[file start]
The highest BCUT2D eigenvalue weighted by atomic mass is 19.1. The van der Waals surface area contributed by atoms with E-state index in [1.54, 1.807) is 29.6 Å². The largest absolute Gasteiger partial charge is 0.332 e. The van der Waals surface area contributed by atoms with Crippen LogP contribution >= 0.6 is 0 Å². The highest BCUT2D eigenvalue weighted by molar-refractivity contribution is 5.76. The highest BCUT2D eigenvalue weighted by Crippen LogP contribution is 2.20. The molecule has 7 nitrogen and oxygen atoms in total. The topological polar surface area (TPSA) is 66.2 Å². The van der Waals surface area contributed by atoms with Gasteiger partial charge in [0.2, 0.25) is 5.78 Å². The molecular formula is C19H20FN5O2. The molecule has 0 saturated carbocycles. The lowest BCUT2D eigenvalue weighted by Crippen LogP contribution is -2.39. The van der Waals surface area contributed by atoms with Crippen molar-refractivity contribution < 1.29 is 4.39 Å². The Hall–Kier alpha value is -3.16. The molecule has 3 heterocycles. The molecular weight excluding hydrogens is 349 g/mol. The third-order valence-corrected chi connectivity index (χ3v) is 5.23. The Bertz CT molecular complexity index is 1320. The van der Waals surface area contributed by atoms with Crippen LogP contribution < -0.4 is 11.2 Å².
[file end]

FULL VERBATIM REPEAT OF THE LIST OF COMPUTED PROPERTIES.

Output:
The highest BCUT2D eigenvalue weighted by atomic mass is 19.1. The van der Waals surface area contributed by atoms with E-state index in [1.54, 1.807) is 29.6 Å². The largest absolute Gasteiger partial charge is 0.332 e. The van der Waals surface area contributed by atoms with Crippen LogP contribution >= 0.6 is 0 Å². The highest BCUT2D eigenvalue weighted by molar-refractivity contribution is 5.76. The highest BCUT2D eigenvalue weighted by Crippen LogP contribution is 2.20. The molecule has 7 nitrogen and oxygen atoms in total. The topological polar surface area (TPSA) is 66.2 Å². The van der Waals surface area contributed by atoms with Gasteiger partial charge in [0.2, 0.25) is 5.78 Å². The molecular formula is C19H20FN5O2. The molecule has 0 saturated carbocycles. The lowest BCUT2D eigenvalue weighted by Crippen LogP contribution is -2.39. The van der Waals surface area contributed by atoms with Crippen molar-refractivity contribution < 1.29 is 4.39 Å². The Hall–Kier alpha value is -3.16. The molecule has 3 heterocycles. The molecular weight excluding hydrogens is 349 g/mol. The third-order valence-corrected chi connectivity index (χ3v) is 5.23. The Bertz CT molecular complexity index is 1320. The van der Waals surface area contributed by atoms with Crippen LogP contribution < -0.4 is 11.2 Å².